The Deepest Hand Dug Well is a small covered well, located at Nuffield Hospital in Woodingdean, near Brighton. At first glance it is a small well covered, but in fact it is the deepest well that has ever been dug by human hands. Want to know how deep this dug well is so it is dubbed the buried well.
The well, known as the woodingdean, has a depth of 390 meters, this is equivalent to the depth of the New York’s Empire State Building.
The Woodingdean Well is an example of Victoria’s stubbornness as an engineer. This happened in 1850 ago, at that time a company called The Brighton Corporation decided to build a house or warehouse on the top of the plateau which is now called Elm Grove. This building was built for the children who live in the local workhouse. This is a school that was established as a place to teach local children about industry and free them from poverty.
Well, of course this new institution or school needs water availability. To meet all the water needs of this institution, the company decided to dig a new well. This was done because it was not possible to take it elsewhere by relying on piped flow, this was very expensive so the company decided to dig a well as a source of water for the educational institution. But what happened next was to dig a very deep spring that now well know as Deepest Hand Dug Well.
The original plan in digging this well was to dig 6 feet wide of bricks to a depth of 400 feet, but after digging for 2 years and reaching deep, no springs came out. They believed they had passed the actual spring, so the contractors signaled to create lateral space up to 30 feet to the north, but nothing happened. Then there are other lateral chambers made in the east and west but no one has managed to find a water source. Instead of giving up after a long time of work, the hospital agreed to build a 4-foot-wide shaft at the east end of the tunnel. As release in amusingplanet.
Excavations continued for the next two years even the workers were in terrible condition. The workers, lit by candles, descended rickety stairs hundreds of feet down, dug with their hand tools, made buckets of junk, and lifted it to the surface. Coupled with lowering the bricks from above to line the side of the dug well. The steam engine pumps air from above so that with this tool the workers can breathe. The scorching heat made workers sweat and had to take off their clothes in the deepest room, 4 feet wide. It’s a very sad sight.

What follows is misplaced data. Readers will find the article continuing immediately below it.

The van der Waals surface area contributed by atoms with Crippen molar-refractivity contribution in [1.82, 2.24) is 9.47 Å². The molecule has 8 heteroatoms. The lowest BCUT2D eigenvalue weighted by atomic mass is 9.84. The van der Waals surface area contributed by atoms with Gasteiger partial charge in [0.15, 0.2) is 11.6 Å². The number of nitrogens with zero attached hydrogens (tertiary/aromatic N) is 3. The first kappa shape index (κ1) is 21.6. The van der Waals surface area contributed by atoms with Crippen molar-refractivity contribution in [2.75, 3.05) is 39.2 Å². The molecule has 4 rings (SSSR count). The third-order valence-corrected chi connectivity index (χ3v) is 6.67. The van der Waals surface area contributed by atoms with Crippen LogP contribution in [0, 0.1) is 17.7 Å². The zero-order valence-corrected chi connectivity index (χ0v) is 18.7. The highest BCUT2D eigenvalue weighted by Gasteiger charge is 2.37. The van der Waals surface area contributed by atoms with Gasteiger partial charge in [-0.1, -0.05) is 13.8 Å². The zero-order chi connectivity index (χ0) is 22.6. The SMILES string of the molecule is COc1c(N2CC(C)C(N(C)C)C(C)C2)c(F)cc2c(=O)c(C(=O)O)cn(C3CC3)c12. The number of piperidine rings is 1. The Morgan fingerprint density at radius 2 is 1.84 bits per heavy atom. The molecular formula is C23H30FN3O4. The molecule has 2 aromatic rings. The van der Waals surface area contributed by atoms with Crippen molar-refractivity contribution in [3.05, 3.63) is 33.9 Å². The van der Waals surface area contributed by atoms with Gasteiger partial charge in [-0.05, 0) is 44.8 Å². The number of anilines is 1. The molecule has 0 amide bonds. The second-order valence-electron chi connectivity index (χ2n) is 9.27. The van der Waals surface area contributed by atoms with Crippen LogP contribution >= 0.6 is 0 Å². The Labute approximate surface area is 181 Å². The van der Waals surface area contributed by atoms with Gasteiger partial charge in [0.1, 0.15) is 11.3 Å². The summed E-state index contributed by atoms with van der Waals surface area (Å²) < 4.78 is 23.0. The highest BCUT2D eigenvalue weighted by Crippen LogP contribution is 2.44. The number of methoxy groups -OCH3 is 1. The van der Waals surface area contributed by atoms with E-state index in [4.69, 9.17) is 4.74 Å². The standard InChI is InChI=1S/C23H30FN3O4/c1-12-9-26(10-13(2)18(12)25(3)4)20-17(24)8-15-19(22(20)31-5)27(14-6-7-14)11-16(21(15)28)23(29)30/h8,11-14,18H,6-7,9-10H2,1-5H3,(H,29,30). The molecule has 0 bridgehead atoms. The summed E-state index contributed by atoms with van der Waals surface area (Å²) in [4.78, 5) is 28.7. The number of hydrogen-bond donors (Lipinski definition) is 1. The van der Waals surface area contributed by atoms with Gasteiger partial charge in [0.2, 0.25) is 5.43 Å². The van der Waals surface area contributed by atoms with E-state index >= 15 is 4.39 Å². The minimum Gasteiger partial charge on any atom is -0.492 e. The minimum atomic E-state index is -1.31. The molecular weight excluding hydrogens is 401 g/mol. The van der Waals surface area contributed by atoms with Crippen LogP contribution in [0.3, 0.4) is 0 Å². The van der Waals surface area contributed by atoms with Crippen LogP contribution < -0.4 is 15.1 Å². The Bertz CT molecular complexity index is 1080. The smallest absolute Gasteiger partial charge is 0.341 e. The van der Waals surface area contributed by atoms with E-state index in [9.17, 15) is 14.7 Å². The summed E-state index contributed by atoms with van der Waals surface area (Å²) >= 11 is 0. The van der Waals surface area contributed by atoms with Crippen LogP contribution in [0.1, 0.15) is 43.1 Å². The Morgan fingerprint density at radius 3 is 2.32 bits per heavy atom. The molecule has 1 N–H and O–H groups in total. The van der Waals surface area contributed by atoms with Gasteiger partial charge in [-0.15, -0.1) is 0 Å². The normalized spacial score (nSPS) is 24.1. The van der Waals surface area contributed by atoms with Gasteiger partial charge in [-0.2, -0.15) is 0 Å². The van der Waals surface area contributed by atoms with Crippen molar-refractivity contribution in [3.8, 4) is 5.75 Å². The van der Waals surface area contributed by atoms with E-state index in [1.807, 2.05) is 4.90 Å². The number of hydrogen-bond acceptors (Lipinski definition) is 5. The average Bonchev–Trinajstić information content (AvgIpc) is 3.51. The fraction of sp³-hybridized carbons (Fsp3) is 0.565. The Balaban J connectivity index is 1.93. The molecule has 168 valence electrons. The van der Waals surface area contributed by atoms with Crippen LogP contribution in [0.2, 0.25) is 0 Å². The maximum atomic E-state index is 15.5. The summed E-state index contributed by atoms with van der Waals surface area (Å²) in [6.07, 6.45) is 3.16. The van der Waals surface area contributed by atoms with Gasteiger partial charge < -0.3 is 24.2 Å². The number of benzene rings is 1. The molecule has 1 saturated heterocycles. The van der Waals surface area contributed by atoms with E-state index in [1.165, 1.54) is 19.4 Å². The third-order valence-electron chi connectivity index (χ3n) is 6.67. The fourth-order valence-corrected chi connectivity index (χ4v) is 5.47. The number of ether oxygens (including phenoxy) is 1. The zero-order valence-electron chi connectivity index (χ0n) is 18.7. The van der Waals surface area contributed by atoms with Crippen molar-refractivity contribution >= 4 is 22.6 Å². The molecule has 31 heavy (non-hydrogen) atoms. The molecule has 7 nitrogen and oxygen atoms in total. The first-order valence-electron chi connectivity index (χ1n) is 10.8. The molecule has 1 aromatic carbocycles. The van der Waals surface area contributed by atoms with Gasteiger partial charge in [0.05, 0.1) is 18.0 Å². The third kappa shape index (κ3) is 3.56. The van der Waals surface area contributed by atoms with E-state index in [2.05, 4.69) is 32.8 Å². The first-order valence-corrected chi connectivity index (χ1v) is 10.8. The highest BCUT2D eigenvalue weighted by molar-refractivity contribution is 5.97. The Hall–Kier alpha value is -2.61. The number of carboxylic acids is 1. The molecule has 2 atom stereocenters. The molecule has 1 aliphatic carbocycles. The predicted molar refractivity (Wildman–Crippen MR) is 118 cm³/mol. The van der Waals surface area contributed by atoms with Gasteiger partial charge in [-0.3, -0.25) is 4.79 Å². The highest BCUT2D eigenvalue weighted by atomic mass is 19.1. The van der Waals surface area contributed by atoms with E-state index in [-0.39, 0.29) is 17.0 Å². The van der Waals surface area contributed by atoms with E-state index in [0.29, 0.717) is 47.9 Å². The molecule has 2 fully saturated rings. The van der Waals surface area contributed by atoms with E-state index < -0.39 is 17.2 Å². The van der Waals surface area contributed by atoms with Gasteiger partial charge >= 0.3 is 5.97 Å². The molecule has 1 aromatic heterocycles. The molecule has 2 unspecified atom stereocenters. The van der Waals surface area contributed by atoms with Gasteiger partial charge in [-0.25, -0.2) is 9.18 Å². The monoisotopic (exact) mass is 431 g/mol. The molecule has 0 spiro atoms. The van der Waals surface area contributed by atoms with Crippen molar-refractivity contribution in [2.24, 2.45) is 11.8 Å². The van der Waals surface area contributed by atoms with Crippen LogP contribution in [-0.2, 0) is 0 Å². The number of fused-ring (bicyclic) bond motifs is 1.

The deeper the well, the more expensive it is to dig. The deepest well in the world (woodingdean well) costs a local tax of around £90 a week, parents are starting to fight over the cost of this. Many also joked that trying to dig up an antipodes.
Excavations continued and finally at a depth of 1285 feet (850 of which were below sea level) and it took 4 years to dig, the earth began to move. At that moment a spring appeared and the workers rushed to the surface from the great depths. It took 45 minutes to get out of the depths of this dug well, truly the deepest hand-dug well ever.
See too: The Eye of the Earth, Croatia’s Cetina River Source
Despite all the difficulties and obstacles that occur, the high cost, the long processing time whose goal is to save money every year. But what happened, it turned out that the well was only used for 4 years. After that the well was left for a more practical electricity supply. The goal was to save the city’s annual costs, but it ended up wasting a lot of money, and spending a lot of time digging. However, now the well has become a memory and is recorded as the deepest well ever dug by human hands.
Now, the school where the well was made is long gone, and the well still exists today. It is now known as “The Deepest Hand Dug Well”.
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